Monday, 15 October 2012


         BY HADI HAMID
Over the past decade there have been a lot of issues in football with regards to racism. There have been blatant act of racism shown by football coaches, notably by Spain’s Luis Aragones in 2004, who was trying to motivate one of his players, named Jose Antonio Reyes,by saying that he is better that “negro de mierda” (referring to Reyes’ club team mate at that time Thierry Henry ). This incident caused a furore in the footballing world, as experts could not understand how someone of Aragones’ experience could something so shallow and pathetic. This event probably wasn’t the first ever act of racism in the game, but it was however, the first act of racism in football that got my attention. After this event, I noticed a trend of racism in the game which even included supporters who would chant monkey sounds when a black player has got a ball (noticeably in Spain).

Recently however there have been greater implications of racism in the game because of the use of Twitter. In a game between Manchester United and Liverpool last year, a Liverpool player, Luis Suarez was alleged and found guilty of racially abusing a Manchester United footballer, Patrice Evra. Suarez was banned for 8 games after the incident. During this controversial period also, John Terry, who was the captain of the England National team allegedly used vulgar racist language toward another player, Anton Ferdinand. Terry was cleared of the charge in criminal court, but the English Football Association still found him guilty of racially abusing Anton, resulted in Terry getting stripped of the captaincy of England and subsequently was banned for 4 matches.

The growing concern of these more recent events was the use of social media technology as a channel for some players to either voice their support for another player or to bash the stories they were alleged to have done. This social media tool in question is Twitter. In the racism row of Suarez vs Evra, a teammate of Suarez, Glen Johnson (who is of African descent) publicly supported Suarez in the racism row through Twitter. Johnson has got over 650,000 followers on Twitter. In the case of Terry and Anton Ferdinand, Ashley Cole who is John Terry’s teammate (also of African descent) publicly supported John Terry. Cole has over half a million followers on Twitter. His support of John Terry led to Anton’s brother, Rio Ferdinand calling Cole on Twitter as a “choc ice” which basically means that Cole is black in the outside but culturally white.  Rio, has over 3 million followers on Twitter.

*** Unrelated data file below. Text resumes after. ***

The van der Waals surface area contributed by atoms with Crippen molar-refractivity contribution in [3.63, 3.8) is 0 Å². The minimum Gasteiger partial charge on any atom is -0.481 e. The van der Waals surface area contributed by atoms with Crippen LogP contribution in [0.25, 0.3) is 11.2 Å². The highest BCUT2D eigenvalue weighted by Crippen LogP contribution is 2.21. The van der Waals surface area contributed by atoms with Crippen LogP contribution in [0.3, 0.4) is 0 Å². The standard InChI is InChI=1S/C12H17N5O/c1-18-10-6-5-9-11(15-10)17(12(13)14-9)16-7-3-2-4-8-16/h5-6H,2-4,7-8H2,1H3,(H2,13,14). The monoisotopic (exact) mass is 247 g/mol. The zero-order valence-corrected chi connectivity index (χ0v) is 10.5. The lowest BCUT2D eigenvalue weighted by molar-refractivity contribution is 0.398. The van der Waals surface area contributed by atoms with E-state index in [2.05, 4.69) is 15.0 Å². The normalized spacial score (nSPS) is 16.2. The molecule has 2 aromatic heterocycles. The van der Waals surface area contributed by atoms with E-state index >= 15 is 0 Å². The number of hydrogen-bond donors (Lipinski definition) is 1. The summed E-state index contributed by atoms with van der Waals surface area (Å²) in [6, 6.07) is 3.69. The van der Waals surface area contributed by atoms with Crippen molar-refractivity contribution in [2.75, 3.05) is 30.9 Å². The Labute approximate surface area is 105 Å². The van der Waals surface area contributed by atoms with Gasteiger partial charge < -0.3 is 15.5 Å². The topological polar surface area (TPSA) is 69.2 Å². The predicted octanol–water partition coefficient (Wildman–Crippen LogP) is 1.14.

The point here is not so much of who is right or wrong. The point here is that when these players says things like this in a public sphere ,in this case Twitter, the image which they bring out is not one of that the players are united against racism, but rather they are all trying to protect themselves. The bunch of followers of these players have on Twitter are mostly young adults who are still learning the game. Acts of calling names, accusing one another or supporting one another on Twitter simply brings a shade of moral ambiguity to the audience on Twitter on whether or not racism can be tolerated in the game.